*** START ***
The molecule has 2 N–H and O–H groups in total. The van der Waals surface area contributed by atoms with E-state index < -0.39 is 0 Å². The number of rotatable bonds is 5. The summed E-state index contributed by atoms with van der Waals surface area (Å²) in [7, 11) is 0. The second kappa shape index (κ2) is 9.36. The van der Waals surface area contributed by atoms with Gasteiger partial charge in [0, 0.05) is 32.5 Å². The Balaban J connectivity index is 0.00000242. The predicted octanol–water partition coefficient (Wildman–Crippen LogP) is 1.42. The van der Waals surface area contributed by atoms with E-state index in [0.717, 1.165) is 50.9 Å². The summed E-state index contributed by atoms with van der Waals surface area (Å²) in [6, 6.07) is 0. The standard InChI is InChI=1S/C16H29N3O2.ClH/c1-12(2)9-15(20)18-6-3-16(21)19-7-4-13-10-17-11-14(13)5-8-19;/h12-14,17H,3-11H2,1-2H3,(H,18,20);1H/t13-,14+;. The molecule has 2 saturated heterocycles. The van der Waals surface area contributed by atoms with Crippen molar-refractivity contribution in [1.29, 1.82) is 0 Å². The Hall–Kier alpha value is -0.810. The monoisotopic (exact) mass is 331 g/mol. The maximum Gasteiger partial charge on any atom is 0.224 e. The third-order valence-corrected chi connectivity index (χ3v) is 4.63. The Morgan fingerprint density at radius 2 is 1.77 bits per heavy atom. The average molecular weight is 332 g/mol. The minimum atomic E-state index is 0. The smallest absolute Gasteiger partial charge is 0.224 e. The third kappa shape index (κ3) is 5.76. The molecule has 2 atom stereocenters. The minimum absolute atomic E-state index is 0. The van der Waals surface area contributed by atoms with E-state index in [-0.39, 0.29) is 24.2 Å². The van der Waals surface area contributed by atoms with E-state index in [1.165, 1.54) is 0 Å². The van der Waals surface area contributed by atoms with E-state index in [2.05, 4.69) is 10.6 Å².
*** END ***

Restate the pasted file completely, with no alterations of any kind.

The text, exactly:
The molecule has 2 N–H and O–H groups in total. The van der Waals surface area contributed by atoms with E-state index < -0.39 is 0 Å². The number of rotatable bonds is 5. The summed E-state index contributed by atoms with van der Waals surface area (Å²) in [7, 11) is 0. The second kappa shape index (κ2) is 9.36. The van der Waals surface area contributed by atoms with Gasteiger partial charge in [0, 0.05) is 32.5 Å². The Balaban J connectivity index is 0.00000242. The predicted octanol–water partition coefficient (Wildman–Crippen LogP) is 1.42. The van der Waals surface area contributed by atoms with E-state index in [0.717, 1.165) is 50.9 Å². The summed E-state index contributed by atoms with van der Waals surface area (Å²) in [6, 6.07) is 0. The standard InChI is InChI=1S/C16H29N3O2.ClH/c1-12(2)9-15(20)18-6-3-16(21)19-7-4-13-10-17-11-14(13)5-8-19;/h12-14,17H,3-11H2,1-2H3,(H,18,20);1H/t13-,14+;. The molecule has 2 saturated heterocycles. The van der Waals surface area contributed by atoms with Crippen molar-refractivity contribution in [1.29, 1.82) is 0 Å². The Hall–Kier alpha value is -0.810. The monoisotopic (exact) mass is 331 g/mol. The maximum Gasteiger partial charge on any atom is 0.224 e. The third-order valence-corrected chi connectivity index (χ3v) is 4.63. The Morgan fingerprint density at radius 2 is 1.77 bits per heavy atom. The average molecular weight is 332 g/mol. The minimum atomic E-state index is 0. The smallest absolute Gasteiger partial charge is 0.224 e. The third kappa shape index (κ3) is 5.76. The molecule has 2 atom stereocenters. The minimum absolute atomic E-state index is 0. The van der Waals surface area contributed by atoms with E-state index in [-0.39, 0.29) is 24.2 Å². The van der Waals surface area contributed by atoms with E-state index in [1.165, 1.54) is 0 Å². The van der Waals surface area contributed by atoms with E-state index in [2.05, 4.69) is 10.6 Å².